To overclock any component, after a certain limit you may have to increase the voltage supplied to it. For Pentium 4 CPUs that is dangerous enough because the CPUs suffer a lot from EMI. Any voltage over 1.75v will kill the CPU sooner or later, no matter the cooling. However if set at or under 1.7v it will be ok for over a year, provided that the cooling is sufficient. Most Pentium 4 CPUs will overclock well enough with 1.6v or less, so usually there is no need to raise the voltage that much. Always keep the temperature of a Pentium 4 CPU under 60c –under load-. Since Pentium 4 CPUs feature a heatspreader and they will radiate medium to high amounts of heat continuously, unlike Athlon CPUs which radiate extreme amounts of heat for short periods and over a small core, the Pentium 4 CPUs favor heatsinks that are large and have a copper base with aluminum pins/fins, like the Swiftech MCX478, or copper heatsinks of very large size and medium-high flow fans, like the SLK-900 paired with a proper fan.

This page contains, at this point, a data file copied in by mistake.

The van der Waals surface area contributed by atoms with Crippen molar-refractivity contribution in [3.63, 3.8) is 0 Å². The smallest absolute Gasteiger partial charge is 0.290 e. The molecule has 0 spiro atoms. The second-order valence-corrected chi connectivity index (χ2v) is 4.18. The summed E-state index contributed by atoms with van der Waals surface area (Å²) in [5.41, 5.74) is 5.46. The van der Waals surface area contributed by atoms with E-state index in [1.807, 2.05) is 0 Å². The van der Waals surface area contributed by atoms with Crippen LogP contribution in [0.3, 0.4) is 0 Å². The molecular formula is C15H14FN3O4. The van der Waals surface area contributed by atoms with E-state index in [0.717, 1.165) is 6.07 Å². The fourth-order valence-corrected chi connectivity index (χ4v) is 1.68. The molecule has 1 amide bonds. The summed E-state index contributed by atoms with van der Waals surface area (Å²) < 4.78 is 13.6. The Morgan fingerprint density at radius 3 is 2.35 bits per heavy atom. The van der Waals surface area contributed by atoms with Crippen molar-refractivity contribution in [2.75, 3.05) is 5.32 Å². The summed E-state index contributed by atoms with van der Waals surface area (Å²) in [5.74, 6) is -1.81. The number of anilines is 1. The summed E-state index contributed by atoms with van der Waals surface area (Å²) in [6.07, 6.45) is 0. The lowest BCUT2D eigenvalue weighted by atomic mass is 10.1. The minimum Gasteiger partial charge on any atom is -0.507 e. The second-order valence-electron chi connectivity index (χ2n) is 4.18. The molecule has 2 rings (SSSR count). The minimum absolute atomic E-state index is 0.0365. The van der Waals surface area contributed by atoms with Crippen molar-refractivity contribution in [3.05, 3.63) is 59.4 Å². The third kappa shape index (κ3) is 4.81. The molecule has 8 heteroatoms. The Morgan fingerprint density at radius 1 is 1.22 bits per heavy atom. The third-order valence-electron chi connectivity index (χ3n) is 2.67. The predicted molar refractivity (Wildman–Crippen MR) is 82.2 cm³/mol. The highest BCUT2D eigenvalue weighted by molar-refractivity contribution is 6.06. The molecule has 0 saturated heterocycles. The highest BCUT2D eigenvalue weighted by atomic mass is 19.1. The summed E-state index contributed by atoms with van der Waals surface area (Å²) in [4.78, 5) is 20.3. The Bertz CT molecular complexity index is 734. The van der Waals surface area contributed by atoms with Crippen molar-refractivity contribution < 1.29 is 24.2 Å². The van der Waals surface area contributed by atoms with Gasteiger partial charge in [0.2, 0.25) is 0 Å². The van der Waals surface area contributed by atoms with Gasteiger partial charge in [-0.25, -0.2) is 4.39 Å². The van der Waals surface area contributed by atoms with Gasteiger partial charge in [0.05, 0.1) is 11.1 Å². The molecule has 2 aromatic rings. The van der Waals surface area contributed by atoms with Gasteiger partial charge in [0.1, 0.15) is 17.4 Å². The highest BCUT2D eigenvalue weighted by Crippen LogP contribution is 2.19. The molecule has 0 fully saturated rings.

For memory voltage, anything up to 2.7v is covered by any company warranty. Some companies cover more, like Geil which for some modules they give warranties up to the very high 3.1v. I’d suggest setting the memory voltage to 2.8v unless you use generic memory. This kind of voltage will lessen the life of the module to about 3-5 years if it’s of decent build quality. I don’t think any user would keep a system that long, especially overclockers which will buy new ram within 6-12 months (I told you that it is addictive). By using that voltage setting, you can limit your modules abilities and still be on the safe side. Of course if any company warranties above 2.8v for the modules that you have, like some OCZ or Geil modules, use up to that limit if you motherboard will allow you to do that. But if you have generic memory, skip that and leave voltage at the stock 2.5v.